In the midst of an unprecedented, anomalous crisis like the COVID Pandemic, it is usually difficult to see more than a few days into the future. It is almost as if we were wandering around in a dense, or even deadly fog. Keeping in mind its salience, education is an obvious tool that provides people with skill, knowledge, technique and information whilst enabling them to realise their rights and duties towards their family, and their local and global communities. It expands vision and outlook to understand the world. It develops the capabilities required to fight injustice, violence, corruption and many other detrimental elements in our societies.
Along this backdrop, Redefined Sustainable Thinking (REST) interacted with Rostrum Education, an EduTech consultancy, on the future of education and E-Learning and the impact COVID-19 pandemic has on the same. Rostrum Education, having had experience with online classes and remote learning, proved to be the fitting organization to have this discussion with. Their familiarity within the field of E-Learning provided insight into a rather constructible, conceivable future. Delving into the matter, the two organizations not only examined the growing investment in the sphere of E-learning, but they also explored whether the relatively new field could be a sustainable alternative to traditional textbook-based, in-person education.
REST believes that the future of E-Learning, while extremely promising, depends highly on the pioneers of this movement, their motivations and beliefs. In a country like India, where roughly 75% of the population does not have internet access (UNICEF, 2020), introducing E-Learning as one of the primary modes of teaching poses obvious issues. In order to tackle these problems and for E-Learning to be considered as a workable alternative, an ecosystem centered around collaboration needs to be built. Educational establishments and private entities need to join hands with governments and work together to ensure that the benefits of E-Learning are available to all and there is no further deepening of prevalent inequalities.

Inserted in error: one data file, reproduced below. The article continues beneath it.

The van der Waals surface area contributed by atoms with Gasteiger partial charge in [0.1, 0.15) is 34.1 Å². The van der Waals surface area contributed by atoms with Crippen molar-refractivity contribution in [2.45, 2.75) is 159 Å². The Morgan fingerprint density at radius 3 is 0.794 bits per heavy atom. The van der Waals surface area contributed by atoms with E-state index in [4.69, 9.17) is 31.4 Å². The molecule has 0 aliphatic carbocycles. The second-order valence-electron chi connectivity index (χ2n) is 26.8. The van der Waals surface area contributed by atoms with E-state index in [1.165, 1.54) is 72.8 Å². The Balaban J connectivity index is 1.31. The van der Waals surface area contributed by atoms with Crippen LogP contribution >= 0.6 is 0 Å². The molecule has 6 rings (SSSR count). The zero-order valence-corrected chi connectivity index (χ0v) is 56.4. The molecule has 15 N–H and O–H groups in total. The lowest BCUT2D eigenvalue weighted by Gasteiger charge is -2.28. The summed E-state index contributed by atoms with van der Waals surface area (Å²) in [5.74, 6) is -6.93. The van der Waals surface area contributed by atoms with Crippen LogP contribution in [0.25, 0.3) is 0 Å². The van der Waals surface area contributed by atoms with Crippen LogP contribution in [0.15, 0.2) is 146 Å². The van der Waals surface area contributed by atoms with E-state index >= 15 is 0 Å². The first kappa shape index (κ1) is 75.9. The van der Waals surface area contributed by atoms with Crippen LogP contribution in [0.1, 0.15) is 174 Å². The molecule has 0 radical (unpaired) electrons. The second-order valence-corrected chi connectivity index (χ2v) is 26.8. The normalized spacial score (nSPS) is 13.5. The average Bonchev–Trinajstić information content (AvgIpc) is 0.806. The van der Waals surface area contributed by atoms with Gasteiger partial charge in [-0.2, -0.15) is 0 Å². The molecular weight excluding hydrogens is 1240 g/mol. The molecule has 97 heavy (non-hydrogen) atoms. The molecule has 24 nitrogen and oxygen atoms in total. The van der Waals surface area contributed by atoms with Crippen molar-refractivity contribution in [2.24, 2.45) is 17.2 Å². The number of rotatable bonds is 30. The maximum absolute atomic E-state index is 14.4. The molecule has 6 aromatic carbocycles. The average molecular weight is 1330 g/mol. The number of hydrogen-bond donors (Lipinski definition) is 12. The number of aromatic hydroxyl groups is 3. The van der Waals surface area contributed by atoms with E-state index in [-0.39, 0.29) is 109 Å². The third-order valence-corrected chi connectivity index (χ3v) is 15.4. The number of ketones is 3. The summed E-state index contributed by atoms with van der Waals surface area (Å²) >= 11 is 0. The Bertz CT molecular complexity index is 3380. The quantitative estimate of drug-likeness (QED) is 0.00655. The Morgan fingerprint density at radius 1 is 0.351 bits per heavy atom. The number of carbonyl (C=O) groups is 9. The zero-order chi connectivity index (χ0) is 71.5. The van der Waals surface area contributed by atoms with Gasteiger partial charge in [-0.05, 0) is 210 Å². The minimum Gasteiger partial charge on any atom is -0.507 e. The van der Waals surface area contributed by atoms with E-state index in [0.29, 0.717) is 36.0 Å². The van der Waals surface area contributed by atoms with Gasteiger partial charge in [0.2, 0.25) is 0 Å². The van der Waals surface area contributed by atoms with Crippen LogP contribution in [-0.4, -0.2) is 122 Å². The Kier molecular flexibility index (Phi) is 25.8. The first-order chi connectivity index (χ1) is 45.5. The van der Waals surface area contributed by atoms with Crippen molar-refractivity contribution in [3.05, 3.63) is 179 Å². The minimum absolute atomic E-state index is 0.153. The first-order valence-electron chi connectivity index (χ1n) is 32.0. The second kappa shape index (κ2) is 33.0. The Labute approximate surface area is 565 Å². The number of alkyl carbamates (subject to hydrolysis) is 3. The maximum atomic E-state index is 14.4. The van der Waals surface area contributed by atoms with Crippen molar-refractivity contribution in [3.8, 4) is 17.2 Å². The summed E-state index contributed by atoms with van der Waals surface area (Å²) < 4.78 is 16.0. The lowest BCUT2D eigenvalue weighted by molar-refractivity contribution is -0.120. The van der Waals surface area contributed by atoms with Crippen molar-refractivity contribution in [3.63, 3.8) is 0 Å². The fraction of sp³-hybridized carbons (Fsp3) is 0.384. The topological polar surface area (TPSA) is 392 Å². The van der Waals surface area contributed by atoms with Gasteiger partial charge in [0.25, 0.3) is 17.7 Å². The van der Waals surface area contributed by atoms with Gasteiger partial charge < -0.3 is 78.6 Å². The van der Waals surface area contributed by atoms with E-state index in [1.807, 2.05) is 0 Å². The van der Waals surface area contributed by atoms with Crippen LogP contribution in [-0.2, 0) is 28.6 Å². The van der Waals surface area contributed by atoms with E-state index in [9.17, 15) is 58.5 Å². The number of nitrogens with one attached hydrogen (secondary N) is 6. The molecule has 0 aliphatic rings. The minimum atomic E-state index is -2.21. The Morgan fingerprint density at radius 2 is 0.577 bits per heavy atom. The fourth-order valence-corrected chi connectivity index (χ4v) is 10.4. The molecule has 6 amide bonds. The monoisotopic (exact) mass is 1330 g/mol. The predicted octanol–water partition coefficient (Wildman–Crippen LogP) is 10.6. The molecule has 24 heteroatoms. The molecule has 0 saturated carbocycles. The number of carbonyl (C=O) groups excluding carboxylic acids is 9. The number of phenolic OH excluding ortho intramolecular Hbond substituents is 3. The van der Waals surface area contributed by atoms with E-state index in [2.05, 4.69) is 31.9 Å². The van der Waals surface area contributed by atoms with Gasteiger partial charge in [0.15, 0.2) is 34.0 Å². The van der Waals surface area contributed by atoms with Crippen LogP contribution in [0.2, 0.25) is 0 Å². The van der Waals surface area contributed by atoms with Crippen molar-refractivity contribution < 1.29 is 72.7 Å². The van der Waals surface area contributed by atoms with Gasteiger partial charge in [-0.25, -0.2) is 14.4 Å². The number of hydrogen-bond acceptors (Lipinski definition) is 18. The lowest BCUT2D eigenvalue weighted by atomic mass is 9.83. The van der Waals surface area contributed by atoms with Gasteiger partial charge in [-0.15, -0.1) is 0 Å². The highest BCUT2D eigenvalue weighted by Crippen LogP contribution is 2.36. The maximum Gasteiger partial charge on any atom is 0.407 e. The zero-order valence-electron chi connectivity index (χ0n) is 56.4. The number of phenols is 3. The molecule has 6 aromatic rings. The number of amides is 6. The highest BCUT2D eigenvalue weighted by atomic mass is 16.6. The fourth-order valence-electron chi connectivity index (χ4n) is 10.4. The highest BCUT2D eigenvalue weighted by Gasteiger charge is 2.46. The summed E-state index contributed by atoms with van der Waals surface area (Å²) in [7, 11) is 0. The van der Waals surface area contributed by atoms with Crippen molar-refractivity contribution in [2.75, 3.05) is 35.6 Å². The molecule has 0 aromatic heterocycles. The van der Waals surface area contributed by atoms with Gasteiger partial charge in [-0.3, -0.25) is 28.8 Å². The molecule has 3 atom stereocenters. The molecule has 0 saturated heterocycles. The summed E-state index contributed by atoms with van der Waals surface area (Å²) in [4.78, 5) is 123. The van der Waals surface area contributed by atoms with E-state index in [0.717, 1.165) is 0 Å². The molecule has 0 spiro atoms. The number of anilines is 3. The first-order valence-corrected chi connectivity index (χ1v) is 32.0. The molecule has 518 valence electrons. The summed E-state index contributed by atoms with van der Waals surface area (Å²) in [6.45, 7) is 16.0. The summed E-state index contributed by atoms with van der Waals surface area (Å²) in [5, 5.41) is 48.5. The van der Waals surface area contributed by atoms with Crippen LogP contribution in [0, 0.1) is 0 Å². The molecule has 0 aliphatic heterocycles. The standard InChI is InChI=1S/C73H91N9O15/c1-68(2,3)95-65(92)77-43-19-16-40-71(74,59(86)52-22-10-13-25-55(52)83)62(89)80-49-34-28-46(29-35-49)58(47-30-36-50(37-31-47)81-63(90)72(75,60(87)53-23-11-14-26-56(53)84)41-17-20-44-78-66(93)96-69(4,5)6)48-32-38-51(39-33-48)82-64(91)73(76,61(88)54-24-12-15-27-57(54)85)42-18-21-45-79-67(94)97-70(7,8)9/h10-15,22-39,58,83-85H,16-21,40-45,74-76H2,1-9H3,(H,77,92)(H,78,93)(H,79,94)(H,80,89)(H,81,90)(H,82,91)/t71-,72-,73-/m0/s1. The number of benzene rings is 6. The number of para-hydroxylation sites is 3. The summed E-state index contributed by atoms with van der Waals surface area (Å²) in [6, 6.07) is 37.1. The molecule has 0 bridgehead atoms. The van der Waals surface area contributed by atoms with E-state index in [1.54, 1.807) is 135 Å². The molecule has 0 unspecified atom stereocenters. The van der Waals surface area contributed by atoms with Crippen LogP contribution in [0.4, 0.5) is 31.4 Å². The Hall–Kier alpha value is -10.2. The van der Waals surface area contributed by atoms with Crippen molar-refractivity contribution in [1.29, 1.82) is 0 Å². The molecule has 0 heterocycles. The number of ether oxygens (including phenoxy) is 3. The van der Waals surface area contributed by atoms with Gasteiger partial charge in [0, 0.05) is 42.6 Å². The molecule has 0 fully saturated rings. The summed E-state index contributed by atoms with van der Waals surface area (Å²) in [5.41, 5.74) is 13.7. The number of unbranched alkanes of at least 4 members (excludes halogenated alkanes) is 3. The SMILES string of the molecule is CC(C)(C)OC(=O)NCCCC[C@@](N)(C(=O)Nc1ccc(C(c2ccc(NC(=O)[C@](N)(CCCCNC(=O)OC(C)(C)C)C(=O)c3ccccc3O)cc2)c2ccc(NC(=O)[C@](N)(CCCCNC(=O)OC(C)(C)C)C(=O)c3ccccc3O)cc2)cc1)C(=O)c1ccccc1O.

Primarily, investment into education needs to increase. This will not only be the most cost-effective way to drive economic development, improving skills and opportunities for young men and women, but it will also unlock progress on all 17 SDGs. Secondly, policies that work towards extending resources to marginalized groups need to be introduced. India’s Aakash Tablet Scheme in 2011 was an attempt to do the same but it lacked the required synthesis of governance and supporting mechanisms. Lastly, extending beyond the internet, services such as television and radio need to be considered as potential modes of education transmission. This adoption of television and radio has been successfully showcased in a handful of countries such as Nigeria, where the state has introduced weekly broadcasted scholastic programs.
Moving on, considering the future of education, it is important to examine the effect that recent world events such as the COVID-19 pandemic have had and would have. REST believes that the pandemic has not only allowed immense transformation but it has also widened the ‘policy window’ for decisions and action. COVID-19 has become a catalyst for educational institutions worldwide to search for innovative solutions in a relatively short period of time. Henceforward, it is highly likely that traditional in-person classroom learning will be complemented with new learning modalities such as live broadcasts, ‘educational influencers’ and virtual reality experiences. Learning could evolve to become a habit integrated into daily routines - a true lifestyle.